Don’t worry you’re not alone! In fact some studies have shown that up to half of all children surveyed were reported as fussy by their parents. Whilst much of the research into fussy eating focuses on the toddler and pre-school years, some studies have found a peak in fussy eating around 5-6 years of age. Other studies have found consistent levels of fussy eating throughout childhood. No matter which study you want to refer to one thing is clear, fussy eating is a fairly normal part of childhood.
Key concerns I’ve heard from parents of fussy eaters usually revolve around their child not getting enough variety and struggling to introduce new foods into their diet.
With that in mind here are my top tips for packing a lunch box for a fussy eater
1. Make a plan - try using a packing guide and sitting down with your child to make a list of everything they accept in that category.
2. Make small changes to accepted foods - if your child is fussy to the point where you are only able to pack the same foods every day, try making small changes to the way that food is presented. For example cut it up differently, use a sandwich mould or empty packaged food straight into the container. These changes may seem insignificant, but they are teaching your child that their food can still taste acceptable to them, even if it looks slightly different. Winning their trust like this helps them to gradually expand their diet and stops them rejecting more food as they get sick of eating it.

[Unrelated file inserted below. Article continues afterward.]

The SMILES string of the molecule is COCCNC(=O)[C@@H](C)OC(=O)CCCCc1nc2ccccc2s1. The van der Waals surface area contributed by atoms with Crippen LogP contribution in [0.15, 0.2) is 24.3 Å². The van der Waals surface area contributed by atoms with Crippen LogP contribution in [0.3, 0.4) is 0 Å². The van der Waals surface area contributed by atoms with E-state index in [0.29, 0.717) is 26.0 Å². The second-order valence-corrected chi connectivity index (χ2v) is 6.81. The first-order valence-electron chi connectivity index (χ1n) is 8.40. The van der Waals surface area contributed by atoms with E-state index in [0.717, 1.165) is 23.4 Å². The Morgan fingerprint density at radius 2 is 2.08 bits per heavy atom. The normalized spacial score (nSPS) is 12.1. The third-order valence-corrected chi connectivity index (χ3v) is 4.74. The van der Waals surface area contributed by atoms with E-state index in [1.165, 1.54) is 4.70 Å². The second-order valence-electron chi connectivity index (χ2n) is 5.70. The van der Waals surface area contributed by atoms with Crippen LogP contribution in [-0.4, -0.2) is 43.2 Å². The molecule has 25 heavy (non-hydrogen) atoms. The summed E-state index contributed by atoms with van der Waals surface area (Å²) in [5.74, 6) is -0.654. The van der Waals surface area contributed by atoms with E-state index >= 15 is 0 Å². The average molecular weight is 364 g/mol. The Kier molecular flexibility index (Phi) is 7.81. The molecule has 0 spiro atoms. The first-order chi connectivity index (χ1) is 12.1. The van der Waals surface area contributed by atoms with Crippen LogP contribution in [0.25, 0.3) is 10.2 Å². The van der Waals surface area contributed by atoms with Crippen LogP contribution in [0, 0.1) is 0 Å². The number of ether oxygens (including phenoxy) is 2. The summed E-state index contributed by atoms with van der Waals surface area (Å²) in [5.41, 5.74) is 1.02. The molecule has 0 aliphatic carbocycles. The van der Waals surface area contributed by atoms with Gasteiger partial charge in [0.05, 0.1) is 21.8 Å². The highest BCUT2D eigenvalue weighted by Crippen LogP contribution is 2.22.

3. Don’t sweat what comes home - Children can have a variety of reasons as to why they don’t eat everything in their lunchbox. What’s important to remember is that you should always adhere to the “division of responsibility”. This means it’s up to parents to decide what our children are offered to eat, but it’s up to our kids to decide whether to eat it and how much. Children are well in tune with their appetite. Don’t erode this ability by insisting that they finish the contents of their lunchbox. Over time this can lead to non hungry eating, and problems with their ability to regulate their weight.
4. Pack less to eat more - If your child is a reluctant eater, having to face a large portion of something (particularly in the busy and often overwhelming school environment) can be really off putting. Try packing less food, you may be surprised to find that it actually gets eaten!
5. Try it at home - Exposure and role modelling are two of the best tools you have up your sleeve to introduce new foods to your child. If your child only ever sees cucumber sticks in their lunch box they are probably going to be pretty reluctant to try them.
6. Make your snacks count - If you have a fussy eater you may well need to work a little bit harder to get some of the key nutrients and food groups in. This is often best done by switching out store bought snacks for nutrient dense options you’ve made yourself at home. The recipes you’ll find at Nudie Rudie contain fruits, vegetables, seeds and whole grains that can really make your lunch boxes pack a nutritional punch.